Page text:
The NUJ has suspended funding of a newsletter produced by the West of Scotland freelance branch and banned further issues.
The union, which claims the May issue was libellous, has also set up a panel of its executive members to investigate the newsletter and has called an extraordinary meeting of the branch for next week.
- November 1, 2017
- October 13, 2017
- September 13, 2017
The branch has responded by ignoring the call to stop publishing (it has produced two further newsletters) and accused the NUJ of “an unprecedented attempt to muzzle free speech and overturn democratically elected officials”.
Branch secretary Bill McLean told Press Gazette he feared this was an attempt by the executive council to shut down the branch.
The row broke out after the branch launched a “yellow ribbon” campaign in the May issue to persuade the NUJ to make an annual payment to struggling freelances and to set up a pension fund for them.
“Freelances are being downtrodden. They are being ignored by the NUJ hierarchy, some of whom pay themselves very good salaries,” said the newsletter, which is edited by James Cruickshank.
It went on to allege freelances were being “screwed out of a living wage” by editors and journalists working on newspapers, magazines and in television “who are probably members of the NUJ”.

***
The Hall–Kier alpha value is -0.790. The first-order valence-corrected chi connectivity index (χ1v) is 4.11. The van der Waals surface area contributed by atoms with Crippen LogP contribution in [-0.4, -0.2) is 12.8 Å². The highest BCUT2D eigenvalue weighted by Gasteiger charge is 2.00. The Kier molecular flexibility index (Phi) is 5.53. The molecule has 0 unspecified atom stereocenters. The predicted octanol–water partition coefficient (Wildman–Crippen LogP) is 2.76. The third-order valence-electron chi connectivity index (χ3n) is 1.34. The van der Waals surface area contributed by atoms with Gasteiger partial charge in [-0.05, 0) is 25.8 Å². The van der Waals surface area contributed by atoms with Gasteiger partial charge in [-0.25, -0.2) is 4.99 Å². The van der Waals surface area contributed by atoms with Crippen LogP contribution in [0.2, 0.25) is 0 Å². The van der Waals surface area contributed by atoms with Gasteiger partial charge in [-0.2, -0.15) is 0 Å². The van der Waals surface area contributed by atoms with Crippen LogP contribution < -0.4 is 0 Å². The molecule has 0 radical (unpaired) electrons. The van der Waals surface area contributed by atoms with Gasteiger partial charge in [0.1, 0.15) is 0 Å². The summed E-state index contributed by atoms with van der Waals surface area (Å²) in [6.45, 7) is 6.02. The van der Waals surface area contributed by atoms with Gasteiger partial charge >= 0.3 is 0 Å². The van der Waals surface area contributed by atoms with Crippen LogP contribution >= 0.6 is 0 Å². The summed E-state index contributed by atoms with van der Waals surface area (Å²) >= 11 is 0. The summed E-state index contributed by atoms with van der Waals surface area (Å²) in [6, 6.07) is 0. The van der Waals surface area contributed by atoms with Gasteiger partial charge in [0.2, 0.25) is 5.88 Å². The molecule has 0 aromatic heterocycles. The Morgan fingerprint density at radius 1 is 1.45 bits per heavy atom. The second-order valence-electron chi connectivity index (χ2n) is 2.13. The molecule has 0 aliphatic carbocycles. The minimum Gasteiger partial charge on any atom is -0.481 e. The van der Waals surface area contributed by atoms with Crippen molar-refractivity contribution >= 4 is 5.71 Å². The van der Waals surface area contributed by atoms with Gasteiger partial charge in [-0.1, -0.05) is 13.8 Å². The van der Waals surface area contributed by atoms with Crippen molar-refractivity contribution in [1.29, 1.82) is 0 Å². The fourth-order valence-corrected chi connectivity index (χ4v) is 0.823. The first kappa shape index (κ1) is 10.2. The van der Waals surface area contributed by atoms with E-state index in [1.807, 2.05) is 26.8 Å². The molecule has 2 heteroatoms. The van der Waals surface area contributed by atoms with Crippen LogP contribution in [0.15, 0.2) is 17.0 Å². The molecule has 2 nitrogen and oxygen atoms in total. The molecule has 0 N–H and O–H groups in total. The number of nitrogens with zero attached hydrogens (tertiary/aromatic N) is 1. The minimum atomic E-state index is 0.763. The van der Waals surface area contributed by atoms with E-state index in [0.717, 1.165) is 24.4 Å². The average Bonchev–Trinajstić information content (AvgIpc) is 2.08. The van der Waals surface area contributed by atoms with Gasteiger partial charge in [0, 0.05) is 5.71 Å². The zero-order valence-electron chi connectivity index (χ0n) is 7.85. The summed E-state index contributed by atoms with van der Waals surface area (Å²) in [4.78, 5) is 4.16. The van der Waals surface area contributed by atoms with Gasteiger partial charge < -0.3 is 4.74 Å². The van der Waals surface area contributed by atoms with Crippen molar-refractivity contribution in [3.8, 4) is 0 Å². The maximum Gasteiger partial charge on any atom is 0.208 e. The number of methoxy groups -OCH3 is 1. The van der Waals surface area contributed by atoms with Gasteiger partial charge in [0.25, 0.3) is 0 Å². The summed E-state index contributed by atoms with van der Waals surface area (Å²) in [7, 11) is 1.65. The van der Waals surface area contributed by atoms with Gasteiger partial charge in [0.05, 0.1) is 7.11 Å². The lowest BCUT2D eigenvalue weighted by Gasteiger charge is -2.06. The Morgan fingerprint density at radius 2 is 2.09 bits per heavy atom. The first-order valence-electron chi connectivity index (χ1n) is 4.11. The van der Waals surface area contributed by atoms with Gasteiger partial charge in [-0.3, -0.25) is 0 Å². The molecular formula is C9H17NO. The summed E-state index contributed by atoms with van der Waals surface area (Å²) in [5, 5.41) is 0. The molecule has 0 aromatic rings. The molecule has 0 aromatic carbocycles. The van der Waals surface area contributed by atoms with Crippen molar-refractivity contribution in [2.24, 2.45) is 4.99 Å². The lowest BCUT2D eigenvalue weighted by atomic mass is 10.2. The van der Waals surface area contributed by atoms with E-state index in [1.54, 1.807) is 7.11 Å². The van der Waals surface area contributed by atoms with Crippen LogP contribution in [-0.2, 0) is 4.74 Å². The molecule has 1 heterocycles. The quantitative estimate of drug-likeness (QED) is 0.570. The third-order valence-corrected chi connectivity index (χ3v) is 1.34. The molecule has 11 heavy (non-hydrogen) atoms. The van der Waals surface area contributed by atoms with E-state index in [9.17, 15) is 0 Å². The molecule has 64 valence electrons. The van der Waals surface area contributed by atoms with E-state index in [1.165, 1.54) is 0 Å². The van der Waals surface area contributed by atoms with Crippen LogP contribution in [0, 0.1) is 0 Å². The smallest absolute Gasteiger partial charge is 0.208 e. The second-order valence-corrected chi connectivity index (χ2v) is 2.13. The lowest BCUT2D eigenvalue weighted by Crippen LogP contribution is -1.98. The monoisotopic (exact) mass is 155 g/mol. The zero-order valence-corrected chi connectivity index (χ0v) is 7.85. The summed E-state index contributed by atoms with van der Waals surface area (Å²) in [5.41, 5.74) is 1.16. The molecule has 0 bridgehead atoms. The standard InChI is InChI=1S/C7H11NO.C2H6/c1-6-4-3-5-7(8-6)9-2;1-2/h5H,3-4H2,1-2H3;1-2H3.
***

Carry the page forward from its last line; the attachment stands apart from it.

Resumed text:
It also launched a personal attack on Scottish organiser Paul Holleran, detailing his salary and expenses and those of his staff.
NUJ general secretary Jeremy Dear, who has written to the branch, told Press Gazette the newsletter “was libellous, breached the union’s own Code of Conduct and was factually incorrect”.
All union officials’ salaries are published in the annual report and any annual conference delegate is able to get up and ask questions about them, Dear pointed out.
While Cruickshank was one of the delegates, he had asked no questions. Dear denied Holleran had received a “secret” pay rise, another of the branch’s accusations.
“It was agreed by our executives, it’s in the minutes and was announced at annual conference,” he added. “You can’t get much less secret than that.”
He also disputed that freelances were not getting a good deal from the union. “Fifty-seven per cent of our legal expenditure goes on freelance cases and they only represent around 23 per cent of the union’s membership,” he said, adding that the NUJ has one full agreement and one partial one covering freelances with The Guardian and with Express News-papers. It is currently in negotiation for one with SMG. It also runs a stakeholder pension scheme which any freelance can join.
Dear accused Cruickshank of not following the basic principles of journalism by not checking the facts of his polemic with union officials or staff or the people written about.
He denied that the union wanted to shut the branch down. “If we wanted to do that we would not have this extraordinary general meeting. The panel might look into the way the branch is run in future.”
By Jean Morgan